Sunday, April 15, 2012

I wanna see them, wanna see them... dancing!

This week we’re supposed to analyze how the tales of Hans Christian Anderson fit into our family tree of fairy tales. His tales came in after he had already been able to read many that were written by the brothers Grimm, even being included at one point. Hans Christian Anderson evolved and transformed what fairy tales could be, much like the beloved character of the Little Mermaid transformed. 
HCA goes beyond the traditional fill-in-the blank fairy tales to create characters with depth. True, this limits the amount that people can insert themselves into stories, however it also makes it more possible to insert yourself into a beautiful world and escape for a bit. Heck, that’s why I spent so many bath/shower times of my childhood imagining I was a mermaid who was going to meet a wonderful prince. These journeys are possible because his stories go beyond the simple imagine-it-yourself images to paint beautiful pictures in your mind (or for your artwork).
A common theme from the traditional fairy tales and those of HCA is the inclusion of religious ideas, although he idealizes suffering and the protestant ideals much more than your average fairy tale.
 In The Little Mermaid the mermaid is searching for an immortal soul, something that humans have, but apparently mermaids do not. Heavily preoccupied with this, she decides that she must be human in order to have one, although I believe her true motivation is to be with the man she loves and to fulfill her curiosity of what lies above the sea. If she was really only interested in having an immortal soul, I believe that the writings would not have focused so heavily on her depression due to the lack of recognition from the prince. To become human she essentially sells her mermaid soul (as symbolized by her voice) to the devil (as portrayed by the sea witch). She is not accepting of her “god-given” form, and is not accepting of it because she cannot be satisfied with her own kind. In some strange way I suppose you could also comment on subtle tones of bestiality as she is half fish, an idea that can be shared with The Beauty and the Beast. She fails to gain the love of the prince which would have allowed her to remain human, thus leading to her death. She could have saved herself by murdering the prince with a knife procured by her sisters from the sea witch; however her selfless love for him forces her instead to commit suicide and accepting her fate as sea foam. Because of this she is given the opportunity to travel the world for 300 years in penance in order to gain an immortal soul. The religious aspect of her journey is placed back into the spotlight in the end and is used to help enforce the morals of the story: do not try for upward mobility if you are not ready for the trouble and suffering. HCA also subtly adds in the lesson that children should behave for their parents in order to shorten the amount of time that the little mermaid must suffer, a technique only slightly less blatant than that of Perrault who explicitly gives the morals in his stories.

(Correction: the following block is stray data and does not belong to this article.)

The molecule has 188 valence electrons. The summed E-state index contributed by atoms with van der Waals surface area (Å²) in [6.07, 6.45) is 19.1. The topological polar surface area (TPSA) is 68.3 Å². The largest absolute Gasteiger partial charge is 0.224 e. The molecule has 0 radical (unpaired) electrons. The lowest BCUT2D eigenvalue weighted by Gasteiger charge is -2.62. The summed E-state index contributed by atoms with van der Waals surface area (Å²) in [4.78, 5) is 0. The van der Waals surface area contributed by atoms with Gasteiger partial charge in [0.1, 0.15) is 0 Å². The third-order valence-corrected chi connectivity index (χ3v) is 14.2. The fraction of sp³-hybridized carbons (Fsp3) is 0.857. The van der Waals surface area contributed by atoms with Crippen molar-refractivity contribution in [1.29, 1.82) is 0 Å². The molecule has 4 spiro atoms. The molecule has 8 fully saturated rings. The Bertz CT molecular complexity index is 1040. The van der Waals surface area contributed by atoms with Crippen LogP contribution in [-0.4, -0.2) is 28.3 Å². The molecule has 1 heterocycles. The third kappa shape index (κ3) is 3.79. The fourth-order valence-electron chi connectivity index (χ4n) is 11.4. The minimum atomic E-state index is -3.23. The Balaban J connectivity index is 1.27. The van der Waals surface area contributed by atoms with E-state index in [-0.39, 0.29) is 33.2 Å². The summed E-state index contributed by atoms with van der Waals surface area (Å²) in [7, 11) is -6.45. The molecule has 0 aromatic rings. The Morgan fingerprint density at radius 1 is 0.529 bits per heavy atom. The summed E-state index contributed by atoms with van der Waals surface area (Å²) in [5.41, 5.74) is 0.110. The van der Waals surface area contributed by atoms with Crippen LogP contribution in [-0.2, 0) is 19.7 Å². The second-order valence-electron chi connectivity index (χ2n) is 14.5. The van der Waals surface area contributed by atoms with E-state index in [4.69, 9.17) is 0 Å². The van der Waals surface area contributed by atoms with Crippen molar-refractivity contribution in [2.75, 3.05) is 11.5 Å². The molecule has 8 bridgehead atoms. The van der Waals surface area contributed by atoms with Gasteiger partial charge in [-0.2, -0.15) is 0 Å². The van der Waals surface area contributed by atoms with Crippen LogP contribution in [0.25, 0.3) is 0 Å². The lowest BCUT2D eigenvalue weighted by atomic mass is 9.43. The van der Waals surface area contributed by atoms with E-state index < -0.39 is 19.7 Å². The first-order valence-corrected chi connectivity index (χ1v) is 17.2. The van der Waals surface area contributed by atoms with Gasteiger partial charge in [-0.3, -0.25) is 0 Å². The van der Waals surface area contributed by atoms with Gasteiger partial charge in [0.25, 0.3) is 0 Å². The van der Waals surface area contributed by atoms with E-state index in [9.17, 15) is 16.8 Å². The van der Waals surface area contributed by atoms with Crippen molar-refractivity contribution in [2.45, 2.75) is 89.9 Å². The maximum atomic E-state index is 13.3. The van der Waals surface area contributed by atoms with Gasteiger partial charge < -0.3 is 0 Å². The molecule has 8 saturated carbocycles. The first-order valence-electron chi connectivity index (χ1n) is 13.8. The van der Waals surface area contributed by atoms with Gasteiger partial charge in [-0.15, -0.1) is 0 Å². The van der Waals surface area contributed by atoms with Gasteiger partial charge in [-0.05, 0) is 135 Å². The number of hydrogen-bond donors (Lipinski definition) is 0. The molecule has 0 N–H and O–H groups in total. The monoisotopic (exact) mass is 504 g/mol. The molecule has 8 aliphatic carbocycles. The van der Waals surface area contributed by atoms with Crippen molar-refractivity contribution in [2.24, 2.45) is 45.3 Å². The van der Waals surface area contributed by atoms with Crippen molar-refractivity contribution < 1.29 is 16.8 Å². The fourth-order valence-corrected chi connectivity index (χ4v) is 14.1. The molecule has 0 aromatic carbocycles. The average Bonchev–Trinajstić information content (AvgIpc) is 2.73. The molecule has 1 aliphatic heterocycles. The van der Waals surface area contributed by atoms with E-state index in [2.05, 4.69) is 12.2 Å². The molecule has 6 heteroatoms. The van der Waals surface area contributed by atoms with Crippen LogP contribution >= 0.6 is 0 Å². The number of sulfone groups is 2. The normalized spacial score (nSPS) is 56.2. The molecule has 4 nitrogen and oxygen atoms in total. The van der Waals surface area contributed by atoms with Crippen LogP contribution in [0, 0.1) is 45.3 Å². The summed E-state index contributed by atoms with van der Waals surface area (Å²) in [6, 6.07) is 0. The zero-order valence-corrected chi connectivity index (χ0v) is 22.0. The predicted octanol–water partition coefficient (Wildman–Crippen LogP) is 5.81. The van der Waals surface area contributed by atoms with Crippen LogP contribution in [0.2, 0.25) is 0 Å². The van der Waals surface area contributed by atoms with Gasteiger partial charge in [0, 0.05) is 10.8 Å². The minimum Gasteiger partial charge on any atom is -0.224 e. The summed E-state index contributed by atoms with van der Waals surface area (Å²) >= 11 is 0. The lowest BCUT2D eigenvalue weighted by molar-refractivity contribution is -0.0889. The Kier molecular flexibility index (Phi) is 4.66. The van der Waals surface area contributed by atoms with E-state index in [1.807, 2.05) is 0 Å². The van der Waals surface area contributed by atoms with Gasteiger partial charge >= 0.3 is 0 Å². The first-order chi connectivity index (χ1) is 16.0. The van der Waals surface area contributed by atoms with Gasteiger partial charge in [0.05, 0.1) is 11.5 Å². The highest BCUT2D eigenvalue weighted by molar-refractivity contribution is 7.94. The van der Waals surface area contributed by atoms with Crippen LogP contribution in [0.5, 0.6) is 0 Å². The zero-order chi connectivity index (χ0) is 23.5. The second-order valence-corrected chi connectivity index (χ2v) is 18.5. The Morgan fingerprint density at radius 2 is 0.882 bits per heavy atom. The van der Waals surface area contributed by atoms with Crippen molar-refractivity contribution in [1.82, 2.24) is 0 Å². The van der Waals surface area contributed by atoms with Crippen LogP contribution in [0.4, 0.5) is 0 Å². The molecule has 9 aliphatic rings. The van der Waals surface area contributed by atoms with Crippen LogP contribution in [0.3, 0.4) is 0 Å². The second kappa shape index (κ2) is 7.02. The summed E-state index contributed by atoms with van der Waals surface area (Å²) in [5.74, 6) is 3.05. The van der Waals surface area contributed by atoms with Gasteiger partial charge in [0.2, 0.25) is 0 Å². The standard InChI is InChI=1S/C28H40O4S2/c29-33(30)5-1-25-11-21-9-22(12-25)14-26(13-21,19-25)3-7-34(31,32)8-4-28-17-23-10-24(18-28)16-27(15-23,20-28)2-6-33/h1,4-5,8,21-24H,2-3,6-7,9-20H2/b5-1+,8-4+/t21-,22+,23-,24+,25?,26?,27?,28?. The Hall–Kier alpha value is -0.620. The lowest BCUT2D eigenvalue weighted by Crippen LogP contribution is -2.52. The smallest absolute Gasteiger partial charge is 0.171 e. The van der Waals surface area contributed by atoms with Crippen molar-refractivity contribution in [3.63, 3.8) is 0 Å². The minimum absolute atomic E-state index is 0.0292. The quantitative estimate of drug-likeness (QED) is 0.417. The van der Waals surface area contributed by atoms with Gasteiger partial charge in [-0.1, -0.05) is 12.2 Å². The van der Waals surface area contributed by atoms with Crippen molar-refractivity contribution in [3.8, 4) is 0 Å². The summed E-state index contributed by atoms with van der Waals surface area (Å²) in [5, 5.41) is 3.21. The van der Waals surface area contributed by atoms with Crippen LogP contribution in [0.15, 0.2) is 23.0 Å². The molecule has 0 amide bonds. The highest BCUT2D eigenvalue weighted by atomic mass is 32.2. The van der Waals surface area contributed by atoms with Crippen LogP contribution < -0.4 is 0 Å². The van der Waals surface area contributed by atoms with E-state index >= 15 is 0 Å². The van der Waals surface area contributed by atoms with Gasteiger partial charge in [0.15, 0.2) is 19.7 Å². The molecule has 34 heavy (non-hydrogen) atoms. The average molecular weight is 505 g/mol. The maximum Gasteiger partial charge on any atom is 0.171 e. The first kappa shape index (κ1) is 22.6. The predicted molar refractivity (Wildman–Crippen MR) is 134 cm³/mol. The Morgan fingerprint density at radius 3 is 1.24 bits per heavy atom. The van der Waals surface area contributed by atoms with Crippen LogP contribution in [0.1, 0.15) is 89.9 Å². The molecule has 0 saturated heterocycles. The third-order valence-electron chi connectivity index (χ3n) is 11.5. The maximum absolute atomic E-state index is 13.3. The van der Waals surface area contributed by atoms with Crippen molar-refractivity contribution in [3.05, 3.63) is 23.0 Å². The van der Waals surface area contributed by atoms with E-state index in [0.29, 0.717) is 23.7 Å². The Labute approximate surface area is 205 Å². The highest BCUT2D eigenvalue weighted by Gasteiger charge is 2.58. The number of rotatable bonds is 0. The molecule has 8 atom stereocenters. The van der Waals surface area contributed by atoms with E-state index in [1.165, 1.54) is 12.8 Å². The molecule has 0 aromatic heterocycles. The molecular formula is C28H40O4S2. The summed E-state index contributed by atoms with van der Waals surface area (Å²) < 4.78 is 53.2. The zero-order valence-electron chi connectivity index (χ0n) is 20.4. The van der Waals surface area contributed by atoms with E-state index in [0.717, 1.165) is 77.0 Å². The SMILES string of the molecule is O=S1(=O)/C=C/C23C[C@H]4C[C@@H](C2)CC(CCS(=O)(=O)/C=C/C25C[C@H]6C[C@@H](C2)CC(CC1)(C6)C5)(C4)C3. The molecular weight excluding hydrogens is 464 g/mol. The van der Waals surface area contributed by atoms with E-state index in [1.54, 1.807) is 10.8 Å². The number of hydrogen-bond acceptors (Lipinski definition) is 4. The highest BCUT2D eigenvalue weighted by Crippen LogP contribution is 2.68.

The Red Shoes is another religion-centered tale by HCA, although to a greater extent than The Little Mermaid. An orphaned girl named Karen, who has no proper shoes except for a scraggly pair of red shoes, is eventually adopted by a rich older woman who throws away her red shoes. This woman goes to buy her new shoes and Karen “tricks” her into buying new red shoes fit for a princess and continues to wear them to church despite the protestations of the churchgoers and the paintings. It is said that this is because she coveted the shoes and then focuses her attention on the shoes, moving away from God and religion because she is in love with the shoes. Eventually the man holding the door seemingly curses Karen and when she dances in the shoes she cannot stop. At first they can get them off; however when she goes back to them again she cannot and misses the rest of the life of her mother and cannot go to church as the shoes prevent her. She must have her feet chopped off and tries to go back to church due to her suffering; however the shoes still stop her. Eventually the church is brought to her and in happiness her heart bursts and her soul goes to Heaven. This story is supposed to teach that we need to move away from the love of material possessions and pride; however it just makes me feel bad for Karen. I imagine that she was not very old and she was an orphan. All she wants is a pair of nice shoes and sees those of a princess and wants to be like her. This idea is similar to that of starving children being given food for the first time: they overeat. I will admit that her re-donning of the shoes is appropriately punished in fairy tale terms as she did have a chance to escape and repent; however she did not. Perhaps if someone had explained to Karen why it was wrong to be wearing bright red shoes in church it would not have been a problem. Either way, HCA managed to write an entire story based around the profuse Christian Ideals of his time and as a continuation of the more subtle Christian additions to the Brothers Grimm.

Both of HCA’s tales have spurred other interpretations just like the other fairy tales, they even have about the same amount of change to become suitable for newer generations such as the lack of death in other versions of The Little Mermaid and the lack of foot amputation in some versions of The Red Shoes (although it can still be found in many of the ballet versions and the Korean horror film).
Overall, HCA’s tales can be seen as the next step (or many unplanned dance steps) in a fairy tale journey.

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